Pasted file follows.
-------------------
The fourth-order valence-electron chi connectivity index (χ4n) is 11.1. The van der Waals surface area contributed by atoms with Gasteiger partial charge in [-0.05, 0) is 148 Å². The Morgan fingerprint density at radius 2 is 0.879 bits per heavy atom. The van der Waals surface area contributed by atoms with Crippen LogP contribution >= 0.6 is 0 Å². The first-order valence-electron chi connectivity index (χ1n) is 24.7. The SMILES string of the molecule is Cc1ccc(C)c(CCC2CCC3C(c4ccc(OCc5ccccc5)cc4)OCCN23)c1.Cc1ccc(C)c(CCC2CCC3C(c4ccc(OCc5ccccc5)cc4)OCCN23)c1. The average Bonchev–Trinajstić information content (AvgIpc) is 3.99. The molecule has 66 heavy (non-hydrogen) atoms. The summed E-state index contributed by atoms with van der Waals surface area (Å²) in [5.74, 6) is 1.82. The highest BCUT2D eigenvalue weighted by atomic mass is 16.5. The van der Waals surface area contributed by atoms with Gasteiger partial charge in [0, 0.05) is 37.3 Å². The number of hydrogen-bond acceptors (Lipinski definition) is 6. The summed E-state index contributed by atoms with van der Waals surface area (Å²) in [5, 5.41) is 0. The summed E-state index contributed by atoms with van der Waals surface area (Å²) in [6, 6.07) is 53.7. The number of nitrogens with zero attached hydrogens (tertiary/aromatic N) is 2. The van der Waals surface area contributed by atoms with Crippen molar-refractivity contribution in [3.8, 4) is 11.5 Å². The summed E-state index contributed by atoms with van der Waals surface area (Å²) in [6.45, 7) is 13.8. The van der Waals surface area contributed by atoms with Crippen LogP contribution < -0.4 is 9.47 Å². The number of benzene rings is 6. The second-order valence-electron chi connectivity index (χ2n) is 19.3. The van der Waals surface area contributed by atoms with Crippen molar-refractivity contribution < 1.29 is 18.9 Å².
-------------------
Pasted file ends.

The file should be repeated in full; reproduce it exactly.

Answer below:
The fourth-order valence-electron chi connectivity index (χ4n) is 11.1. The van der Waals surface area contributed by atoms with Gasteiger partial charge in [-0.05, 0) is 148 Å². The Morgan fingerprint density at radius 2 is 0.879 bits per heavy atom. The van der Waals surface area contributed by atoms with Crippen LogP contribution >= 0.6 is 0 Å². The first-order valence-electron chi connectivity index (χ1n) is 24.7. The SMILES string of the molecule is Cc1ccc(C)c(CCC2CCC3C(c4ccc(OCc5ccccc5)cc4)OCCN23)c1.Cc1ccc(C)c(CCC2CCC3C(c4ccc(OCc5ccccc5)cc4)OCCN23)c1. The average Bonchev–Trinajstić information content (AvgIpc) is 3.99. The molecule has 66 heavy (non-hydrogen) atoms. The summed E-state index contributed by atoms with van der Waals surface area (Å²) in [5.74, 6) is 1.82. The highest BCUT2D eigenvalue weighted by atomic mass is 16.5. The van der Waals surface area contributed by atoms with Gasteiger partial charge in [0, 0.05) is 37.3 Å². The number of hydrogen-bond acceptors (Lipinski definition) is 6. The summed E-state index contributed by atoms with van der Waals surface area (Å²) in [5, 5.41) is 0. The summed E-state index contributed by atoms with van der Waals surface area (Å²) in [6, 6.07) is 53.7. The number of nitrogens with zero attached hydrogens (tertiary/aromatic N) is 2. The van der Waals surface area contributed by atoms with Crippen molar-refractivity contribution in [3.8, 4) is 11.5 Å². The summed E-state index contributed by atoms with van der Waals surface area (Å²) in [6.45, 7) is 13.8. The van der Waals surface area contributed by atoms with Crippen LogP contribution < -0.4 is 9.47 Å². The number of benzene rings is 6. The second-order valence-electron chi connectivity index (χ2n) is 19.3. The van der Waals surface area contributed by atoms with Crippen molar-refractivity contribution < 1.29 is 18.9 Å².